After an amazingly good running week, I thought I would save the best for the end. I thought, somewhere in my twisted mind, that it would be a good idea to run Magnolia Road today. And to make things worse, I decided to run from the West end. I say worse because West to East means UPhill on the way back. Maybe not my best decision. Nonetheless, the decision was made. (now as an asterisk to this West start, I should add that my son Ryan drove and in order for him to get in his own activity – some fishing on the Boulder Creek and Barker Reservoir – a Western start was deemed most practical – by me).
The first few miles went nice and easy (after the initial break in period) with me mostly calculating each downhill I met knowing full well that the downhill would be an uphill on the way back. My run began at roughly 8:30 am and there was pretty much no one else on the road, except car drivers acting like this high altitude dirt road was the Indy 500 track. As I trudged on, more and more runners emerged and the traffic increased. And the drivers acted no better as the run continued.
The run began with a healthy breeze following me from the west. Noting (again) that I would be returning on this same stretch of road (UPhill) I was dismayed to think that the trip back would be UPhill AND into the wind. Perfect.
|“The Hill” is that little stretch of road off in the distance
I got into a decent rhythm during miles 4 to 6+ and then hit “the hill.” “The hill” is usually the final mile of the return trip when Mags is run from an East starting point. I have to confess that I took this mile long UP better than usual, mostly because I was running it considerably earlier than usual. Once I hit the pavement at the top I kept going a bit to get in 16, instead of the dirt road’s out and back 15 miles.
The trip DOWN “the hill” was awesome. I might have even gone a bit too fast. In theory this quick pace should have been the boost needed to catapult me up the steep first hill back. While theory is awesome, reality is different. This began what we runners like to call a “bad patch” that lasted until about the 10 mile mark. Once at 10, I unexpectedly fell into a “good patch” (gotta love those). My good patch lasted until about 13 1/2. BY the way, another upside was that after about two miles of the return trip, the wind shifted. The rest of the way it varied between cross wind and tail wind (awesome climatic break).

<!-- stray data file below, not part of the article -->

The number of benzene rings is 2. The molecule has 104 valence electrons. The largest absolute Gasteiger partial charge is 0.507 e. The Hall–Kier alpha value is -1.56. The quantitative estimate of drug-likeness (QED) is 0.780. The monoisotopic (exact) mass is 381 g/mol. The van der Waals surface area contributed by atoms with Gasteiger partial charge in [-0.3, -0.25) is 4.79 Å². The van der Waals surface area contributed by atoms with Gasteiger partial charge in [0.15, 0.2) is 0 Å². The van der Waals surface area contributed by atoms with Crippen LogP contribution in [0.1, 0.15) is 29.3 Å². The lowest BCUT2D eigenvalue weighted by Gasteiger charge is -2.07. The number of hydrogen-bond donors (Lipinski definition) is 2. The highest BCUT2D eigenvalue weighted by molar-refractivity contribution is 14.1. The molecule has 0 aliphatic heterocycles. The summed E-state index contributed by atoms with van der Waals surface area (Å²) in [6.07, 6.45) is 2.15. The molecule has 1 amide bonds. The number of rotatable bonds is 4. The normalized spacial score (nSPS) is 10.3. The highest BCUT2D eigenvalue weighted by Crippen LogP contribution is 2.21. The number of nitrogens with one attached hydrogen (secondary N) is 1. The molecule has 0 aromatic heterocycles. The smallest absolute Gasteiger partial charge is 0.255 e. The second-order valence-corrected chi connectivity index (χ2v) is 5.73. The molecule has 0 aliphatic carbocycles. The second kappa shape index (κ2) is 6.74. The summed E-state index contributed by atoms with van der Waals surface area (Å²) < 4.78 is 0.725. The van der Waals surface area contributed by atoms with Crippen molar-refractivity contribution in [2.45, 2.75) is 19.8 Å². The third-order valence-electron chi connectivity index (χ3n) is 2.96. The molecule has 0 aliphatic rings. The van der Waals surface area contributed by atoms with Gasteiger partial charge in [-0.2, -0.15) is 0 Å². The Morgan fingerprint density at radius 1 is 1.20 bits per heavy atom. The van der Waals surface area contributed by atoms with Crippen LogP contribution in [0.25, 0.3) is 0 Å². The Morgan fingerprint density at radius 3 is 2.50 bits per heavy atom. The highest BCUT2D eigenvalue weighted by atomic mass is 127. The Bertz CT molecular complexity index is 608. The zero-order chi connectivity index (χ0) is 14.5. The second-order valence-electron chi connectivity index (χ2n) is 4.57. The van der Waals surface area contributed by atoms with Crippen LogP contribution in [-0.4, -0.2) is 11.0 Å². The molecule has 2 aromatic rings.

At about 13 1/2, every little UPhill became a pain. And some of them were some steep little (big) pains. To say that the wheels came off my little wagon might be an understatement. You see, the thing about Magnolia Road is that there is no flat. At any given time, you’re either running UP or down. As the elevation map at the beginning of this offering shows, it’s mostly UP going back. So I pressed on, enjoying the occasional down and being reduced to a whining, slogging, jog on the UPhills. Then it happened.
In the distance after cresting yet another hill, I saw a familiar figure walking along the road. Turns out that Ryan had been hiking around some trails awaiting my return. He said, “you have less than a mile to go.” (I knew that) I said, “and there’s only one hill left, RIGHT?” “Yep.” YAY! BONUS: company till the end. So we moved on.
I confess to having walked at the steepest part of that final UP, but was happy to crest it and enjoy the final quarter mile or so of downhill to the finish. All in all, I had lived through a 16 mile run on Magnolia Road.
Unfortunately, I never saw Jenny Simpson. I was hoping for a Jenny encounter to match my last solo Mags run (http://runspittle.blogspot.com/2016/03/magnolia-road-lives-up-to-its.html). And to make matters worse, upon arriving home, I discovered that World Steeplechase Champion Emma Coburn went long and hilly today, but did it on Gold Hill Road. Damn!
So with Magnolia Road in the bank, I logged 65 miles this week, many of which were awesome. I’ve cleaned up my diet a bunch and actually lost 5 pounds this week. That’s a mere blip on the radar screen of what needs to be lost, but we have to start somewhere.
Five weeks to the Eugene Marathon which will most probably be a Half Marathon (most probably means 99% sure). After today, that sounds SO much more appealing.
So, thanks for reading, feel free to converse below and run on. Or as Eliud would say, “Run with the run.”